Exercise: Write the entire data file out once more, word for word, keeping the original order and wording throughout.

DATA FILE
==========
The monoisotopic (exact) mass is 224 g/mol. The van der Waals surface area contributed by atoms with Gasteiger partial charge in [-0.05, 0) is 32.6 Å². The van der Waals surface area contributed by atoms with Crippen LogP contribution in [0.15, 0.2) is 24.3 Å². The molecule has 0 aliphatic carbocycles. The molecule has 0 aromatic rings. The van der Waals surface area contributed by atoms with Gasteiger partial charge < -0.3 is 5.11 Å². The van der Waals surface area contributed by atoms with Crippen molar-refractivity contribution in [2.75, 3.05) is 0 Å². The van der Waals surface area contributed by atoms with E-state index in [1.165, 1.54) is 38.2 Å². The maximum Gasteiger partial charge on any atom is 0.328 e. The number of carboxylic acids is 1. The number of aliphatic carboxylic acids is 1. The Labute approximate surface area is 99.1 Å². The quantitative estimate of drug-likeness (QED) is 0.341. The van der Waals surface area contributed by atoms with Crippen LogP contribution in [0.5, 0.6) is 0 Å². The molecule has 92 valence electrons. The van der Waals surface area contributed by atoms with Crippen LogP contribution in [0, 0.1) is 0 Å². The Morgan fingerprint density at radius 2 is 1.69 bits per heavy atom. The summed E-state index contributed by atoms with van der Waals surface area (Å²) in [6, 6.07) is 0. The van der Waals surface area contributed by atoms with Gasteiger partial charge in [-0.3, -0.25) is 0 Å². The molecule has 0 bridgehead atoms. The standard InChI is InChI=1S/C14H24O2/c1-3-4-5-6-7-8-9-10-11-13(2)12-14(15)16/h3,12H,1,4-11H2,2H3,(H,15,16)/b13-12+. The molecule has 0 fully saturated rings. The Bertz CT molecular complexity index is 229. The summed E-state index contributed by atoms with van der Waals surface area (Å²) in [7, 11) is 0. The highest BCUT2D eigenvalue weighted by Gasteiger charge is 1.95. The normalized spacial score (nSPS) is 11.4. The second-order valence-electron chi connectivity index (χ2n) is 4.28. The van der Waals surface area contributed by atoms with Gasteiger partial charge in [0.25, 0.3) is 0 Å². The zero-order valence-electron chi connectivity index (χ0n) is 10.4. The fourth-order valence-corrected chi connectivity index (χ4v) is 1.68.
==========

The monoisotopic (exact) mass is 224 g/mol. The van der Waals surface area contributed by atoms with Gasteiger partial charge in [-0.05, 0) is 32.6 Å². The van der Waals surface area contributed by atoms with Crippen LogP contribution in [0.15, 0.2) is 24.3 Å². The molecule has 0 aliphatic carbocycles. The molecule has 0 aromatic rings. The van der Waals surface area contributed by atoms with Gasteiger partial charge < -0.3 is 5.11 Å². The van der Waals surface area contributed by atoms with Crippen molar-refractivity contribution in [2.75, 3.05) is 0 Å². The van der Waals surface area contributed by atoms with E-state index in [1.165, 1.54) is 38.2 Å². The maximum Gasteiger partial charge on any atom is 0.328 e. The number of carboxylic acids is 1. The number of aliphatic carboxylic acids is 1. The Labute approximate surface area is 99.1 Å². The quantitative estimate of drug-likeness (QED) is 0.341. The van der Waals surface area contributed by atoms with Crippen LogP contribution in [0.5, 0.6) is 0 Å². The molecule has 92 valence electrons. The van der Waals surface area contributed by atoms with Crippen LogP contribution in [0, 0.1) is 0 Å². The Morgan fingerprint density at radius 2 is 1.69 bits per heavy atom. The summed E-state index contributed by atoms with van der Waals surface area (Å²) in [6, 6.07) is 0. The van der Waals surface area contributed by atoms with Gasteiger partial charge in [-0.3, -0.25) is 0 Å². The molecule has 0 bridgehead atoms. The standard InChI is InChI=1S/C14H24O2/c1-3-4-5-6-7-8-9-10-11-13(2)12-14(15)16/h3,12H,1,4-11H2,2H3,(H,15,16)/b13-12+. The molecule has 0 fully saturated rings. The Bertz CT molecular complexity index is 229. The summed E-state index contributed by atoms with van der Waals surface area (Å²) in [7, 11) is 0. The highest BCUT2D eigenvalue weighted by Gasteiger charge is 1.95. The normalized spacial score (nSPS) is 11.4. The second-order valence-electron chi connectivity index (χ2n) is 4.28. The van der Waals surface area contributed by atoms with Gasteiger partial charge in [0.25, 0.3) is 0 Å². The zero-order valence-electron chi connectivity index (χ0n) is 10.4. The fourth-order valence-corrected chi connectivity index (χ4v) is 1.68.